Moment of Madness
It was bad enough that it was the day after Christmas and the weather had turned bitterly cold. But the employees of Edgewater Technology, an Internet consulting firm in Wakefield, Mass., had no idea of the horror that awaited them when they returned to work on Dec. 26. Just before 11 a.m., the sound of gunshots rang through the company’s offices in a converted knitting mill. “All of us thought it was construction going on upstairs,” says an employee who was in a meeting on the first floor. “We didn’t do anything at first.”
But it quickly became clear that something was terribly wrong. According to police, Michael McDermott, 42, an Edgewater software technician who had shown up for work around 9, suddenly appeared in the bullpen-style suite of offices bearing a semiautomatic rifle, a 12-gauge shotgun and a pistol. Then, say police, he methodically made his way through the company’s accounting offices and fatally shot seven coworkers, some of them at close range. “There was an enormous number of bullets and casings in the building,” Middlesex County District Attorney Martha Coakley later said, “…an enormous amount of firepower.”
Wakefield police officers, alerted by employees inside the building, responded not long after the 10-minute shooting spree. They found the burly 6’2″ McDermott sitting quietly near two of his victims in the office’s lobby, still armed with three loaded weapons. He surrendered without a struggle, was taken into custody and scheduled to be charged with seven counts of murder.
Shocked employees and relatives who couldn’t reach their loved ones made their way to nearby St. Joseph’s Roman Catholic Church, where they sought information, consoled one another and wondered aloud how such an atrocity could have been visited on Wakefield, a middle-class town of about 25,000 in the growing tech belt north of Boston. “A man came with his 2-month-old daughter, and I was there when he learned his wife was one of the victims,” says Father Michael Steele, pastor of St. Joseph’s, which was still decorated with hundreds of Christmas poinsettias. “You couldn’t help but cry.”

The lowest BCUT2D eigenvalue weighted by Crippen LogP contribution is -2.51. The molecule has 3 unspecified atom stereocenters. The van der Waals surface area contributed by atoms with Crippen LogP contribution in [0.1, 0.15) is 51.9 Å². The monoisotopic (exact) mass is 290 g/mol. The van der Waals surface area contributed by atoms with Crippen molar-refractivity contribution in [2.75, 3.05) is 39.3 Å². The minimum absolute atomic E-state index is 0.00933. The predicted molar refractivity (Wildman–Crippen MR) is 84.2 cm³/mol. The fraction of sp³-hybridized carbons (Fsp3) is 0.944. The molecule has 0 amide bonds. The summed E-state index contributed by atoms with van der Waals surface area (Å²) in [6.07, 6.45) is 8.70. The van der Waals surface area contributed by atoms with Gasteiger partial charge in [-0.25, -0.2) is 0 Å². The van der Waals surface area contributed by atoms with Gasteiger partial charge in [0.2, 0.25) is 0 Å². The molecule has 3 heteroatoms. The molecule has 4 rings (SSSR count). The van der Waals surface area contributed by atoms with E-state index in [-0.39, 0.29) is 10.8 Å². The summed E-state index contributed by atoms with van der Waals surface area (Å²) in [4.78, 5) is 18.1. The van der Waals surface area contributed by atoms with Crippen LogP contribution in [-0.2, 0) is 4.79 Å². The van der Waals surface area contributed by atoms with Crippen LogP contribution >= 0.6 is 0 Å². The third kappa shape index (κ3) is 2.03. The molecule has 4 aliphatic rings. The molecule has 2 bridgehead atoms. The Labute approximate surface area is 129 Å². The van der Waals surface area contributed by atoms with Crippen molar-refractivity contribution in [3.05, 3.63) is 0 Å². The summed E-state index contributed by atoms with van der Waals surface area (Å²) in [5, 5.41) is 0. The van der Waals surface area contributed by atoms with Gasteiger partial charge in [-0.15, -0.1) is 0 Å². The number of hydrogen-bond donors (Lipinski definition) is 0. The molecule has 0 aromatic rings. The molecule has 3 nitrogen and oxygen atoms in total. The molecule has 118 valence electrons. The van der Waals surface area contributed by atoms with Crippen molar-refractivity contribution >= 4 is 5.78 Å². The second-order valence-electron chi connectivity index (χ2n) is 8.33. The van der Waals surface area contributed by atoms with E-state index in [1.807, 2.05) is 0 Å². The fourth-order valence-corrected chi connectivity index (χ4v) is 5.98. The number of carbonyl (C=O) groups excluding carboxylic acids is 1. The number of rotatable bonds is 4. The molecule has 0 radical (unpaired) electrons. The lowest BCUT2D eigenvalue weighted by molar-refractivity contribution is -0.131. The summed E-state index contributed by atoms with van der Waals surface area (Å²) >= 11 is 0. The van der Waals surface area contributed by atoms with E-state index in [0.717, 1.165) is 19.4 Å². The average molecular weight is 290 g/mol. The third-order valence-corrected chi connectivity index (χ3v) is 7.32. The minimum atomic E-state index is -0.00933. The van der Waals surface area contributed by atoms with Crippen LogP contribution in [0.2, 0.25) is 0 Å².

A Haverhill, Mass., resident and former Navy submarine electrician who went by the nickname Mucko, McDermott had been employed at Edgewater for a year and was regarded as quirky but hardly menacing. Yet one week before the rampage, said an Edgewater employee, he had an angry outburst in the accounting department. Authorities said McDermott, who had no permit for the weapons, was in debt to the IRS for back taxes and Edgewater was set to begin garnishing a portion of his wages after the holidays. According to police, six of the victims—Cheryl Troy, Louis Javeile, Craig Wood, Jennifer Bragg-Capobianco, Paul Marceau and Rose Manfredi—worked in the company’s accounting department. The other victim, Janice Hagerty, was Edgewater’s receptionist. “It appears that the shooter aimed at individuals as opposed to random spraying,” said Coakley.
Those who had met McDermott, who has a girlfriend but told a neighbor he was spending Christmas with his mother, seemed surprised he could be capable of such murderous violence. “His appearance was a little intimidating, but only on first contact,” says Christine Fitzpatrick, a resident of the three-story condominium complex in Weymouth where McDermott lived until October. “He was a big guy, but when he spoke he was very soft-spoken and shy.” Adds Christine Badger, 33, another former neighbor: “He pretty much just kept to himself. He was into computers and that’s all we knew. I didn’t even know his name.” Only Kevin Forzese, an employee at Macy’s who lives in the same Haverhill building where McDermott moved two months ago, says he noticed any change in his normally dour neighbor: “I’ve never seen him cheery, but he was acting cheery at Christmas.”
It was not, apparently, because he was filled with the spirit of the season, and no one will forget the mayhem that followed. “It looked like a movie set,” says Richard Elliot, 75, a retired actor who came on the scene just after the shooting. “When I heard the news I thought, ‘This must be a mistake.’ This was no movie, this was a tragedy. An American tragedy.”
Anne Driscoll in Wakefield, Tom Duffy in Haverhill, Eve Heyn, Bob Meadows, Joseph Tirella and Antoinette Coulton in New York City and Eric Francis in Vermont